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J Educ Eval Health Prof. 2017;14(1):29. English. Original Article. https://doi.org/10.3352/jeehp.2017.14.29
Wray A , Bennett K , Boysen-Osborn M , Wiechmann W , Toohey S .
Department of Emergency Medicine, Irvine School of Medicine, University of California, Orange, CA, USA. awray@uci.edu
Irvine School of Medicine, University of California, Irvine, CA, USA.
Abstract

Purpose

The aim of this study was to measure the effect of an iPad-based asynchronous curriculum on emergency medicine resident performance on the in-training exam (ITE). We hypothesized that the implementation of an asynchronous curriculum (replacing 1 hour of weekly didactic time) would result in non-inferior ITE scores compared to the historical scores of residents who had participated in the traditional 5-hour weekly didactic curriculum.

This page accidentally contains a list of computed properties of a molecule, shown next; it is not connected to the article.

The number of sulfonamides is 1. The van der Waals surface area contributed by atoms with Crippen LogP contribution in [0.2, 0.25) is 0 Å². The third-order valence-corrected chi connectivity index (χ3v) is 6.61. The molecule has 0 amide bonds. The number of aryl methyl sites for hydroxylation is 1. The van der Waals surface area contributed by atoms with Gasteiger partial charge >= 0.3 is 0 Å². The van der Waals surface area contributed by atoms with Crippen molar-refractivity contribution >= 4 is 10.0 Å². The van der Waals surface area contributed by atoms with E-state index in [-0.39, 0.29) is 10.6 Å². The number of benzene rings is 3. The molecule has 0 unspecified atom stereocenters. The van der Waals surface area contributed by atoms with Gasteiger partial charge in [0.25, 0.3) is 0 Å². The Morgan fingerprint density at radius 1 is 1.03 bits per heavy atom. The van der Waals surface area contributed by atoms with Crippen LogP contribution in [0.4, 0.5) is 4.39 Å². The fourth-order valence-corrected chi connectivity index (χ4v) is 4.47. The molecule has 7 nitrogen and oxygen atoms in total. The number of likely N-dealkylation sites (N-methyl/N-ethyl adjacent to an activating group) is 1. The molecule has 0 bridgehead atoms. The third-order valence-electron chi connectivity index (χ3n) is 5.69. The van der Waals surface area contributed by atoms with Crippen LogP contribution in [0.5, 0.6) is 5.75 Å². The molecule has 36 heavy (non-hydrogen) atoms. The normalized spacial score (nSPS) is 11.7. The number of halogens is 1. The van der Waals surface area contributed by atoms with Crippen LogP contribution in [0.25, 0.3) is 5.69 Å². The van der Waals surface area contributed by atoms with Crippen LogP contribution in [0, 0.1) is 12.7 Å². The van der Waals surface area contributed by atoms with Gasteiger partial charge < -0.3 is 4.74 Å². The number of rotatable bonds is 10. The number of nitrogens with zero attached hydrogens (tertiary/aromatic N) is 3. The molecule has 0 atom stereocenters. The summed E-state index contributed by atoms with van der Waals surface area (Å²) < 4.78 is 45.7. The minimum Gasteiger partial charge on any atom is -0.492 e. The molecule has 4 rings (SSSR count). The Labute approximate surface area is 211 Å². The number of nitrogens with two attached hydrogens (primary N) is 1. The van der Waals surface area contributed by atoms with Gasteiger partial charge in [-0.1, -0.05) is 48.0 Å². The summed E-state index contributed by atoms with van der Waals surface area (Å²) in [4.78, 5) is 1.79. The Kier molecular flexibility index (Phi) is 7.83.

Methods

The study was a retrospective, non-inferiority study. conducted at the University of California, Irvine Emergency Medicine Residency Program. We compared ITE scores from 2012 and 2013, when there were 5 weekly hours of didactic content, with scores from 2014 and 2015, when 1 hour of conference was replaced with asynchro-nous content. Examination results were compared using a non-inferiority data analysis with a 10% margin of difference.

Results

Using a non-inferiority test with a 95% confidence interval, there was no difference between the 2 groups (before and after implementation of asynchronous learning), as the confidence interval for the change of the ITE was −3.5 to 2.3 points, whereas the 10% non-inferiority margin was 7.8 points.

Conclusion

Replacing 1 hour of didactic conference with asynchronous learning showed no negative impact on resident ITE scores.

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